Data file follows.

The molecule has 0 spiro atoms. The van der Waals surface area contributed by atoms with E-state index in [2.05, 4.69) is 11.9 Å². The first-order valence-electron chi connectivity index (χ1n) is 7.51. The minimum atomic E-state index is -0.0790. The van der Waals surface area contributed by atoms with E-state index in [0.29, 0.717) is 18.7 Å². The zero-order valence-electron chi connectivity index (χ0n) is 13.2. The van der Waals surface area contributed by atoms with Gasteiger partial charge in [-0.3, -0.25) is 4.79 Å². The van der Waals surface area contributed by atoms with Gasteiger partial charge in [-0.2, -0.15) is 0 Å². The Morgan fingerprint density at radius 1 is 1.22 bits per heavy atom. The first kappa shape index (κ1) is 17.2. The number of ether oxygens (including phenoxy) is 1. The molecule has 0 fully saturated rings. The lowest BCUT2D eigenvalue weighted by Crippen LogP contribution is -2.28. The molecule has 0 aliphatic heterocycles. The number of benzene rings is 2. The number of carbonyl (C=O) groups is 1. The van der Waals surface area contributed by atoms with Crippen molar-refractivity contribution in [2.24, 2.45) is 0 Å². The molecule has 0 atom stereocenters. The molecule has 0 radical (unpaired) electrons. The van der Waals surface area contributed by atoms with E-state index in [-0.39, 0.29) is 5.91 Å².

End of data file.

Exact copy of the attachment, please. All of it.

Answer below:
The molecule has 0 spiro atoms. The van der Waals surface area contributed by atoms with E-state index in [2.05, 4.69) is 11.9 Å². The first-order valence-electron chi connectivity index (χ1n) is 7.51. The minimum atomic E-state index is -0.0790. The van der Waals surface area contributed by atoms with E-state index in [0.29, 0.717) is 18.7 Å². The zero-order valence-electron chi connectivity index (χ0n) is 13.2. The van der Waals surface area contributed by atoms with Gasteiger partial charge in [-0.3, -0.25) is 4.79 Å². The van der Waals surface area contributed by atoms with Gasteiger partial charge in [-0.2, -0.15) is 0 Å². The Morgan fingerprint density at radius 1 is 1.22 bits per heavy atom. The first kappa shape index (κ1) is 17.2. The number of ether oxygens (including phenoxy) is 1. The molecule has 0 fully saturated rings. The lowest BCUT2D eigenvalue weighted by Crippen LogP contribution is -2.28. The molecule has 0 aliphatic heterocycles. The number of benzene rings is 2. The number of carbonyl (C=O) groups is 1. The van der Waals surface area contributed by atoms with Crippen molar-refractivity contribution in [2.24, 2.45) is 0 Å². The molecule has 0 atom stereocenters. The molecule has 0 radical (unpaired) electrons. The van der Waals surface area contributed by atoms with E-state index in [-0.39, 0.29) is 5.91 Å².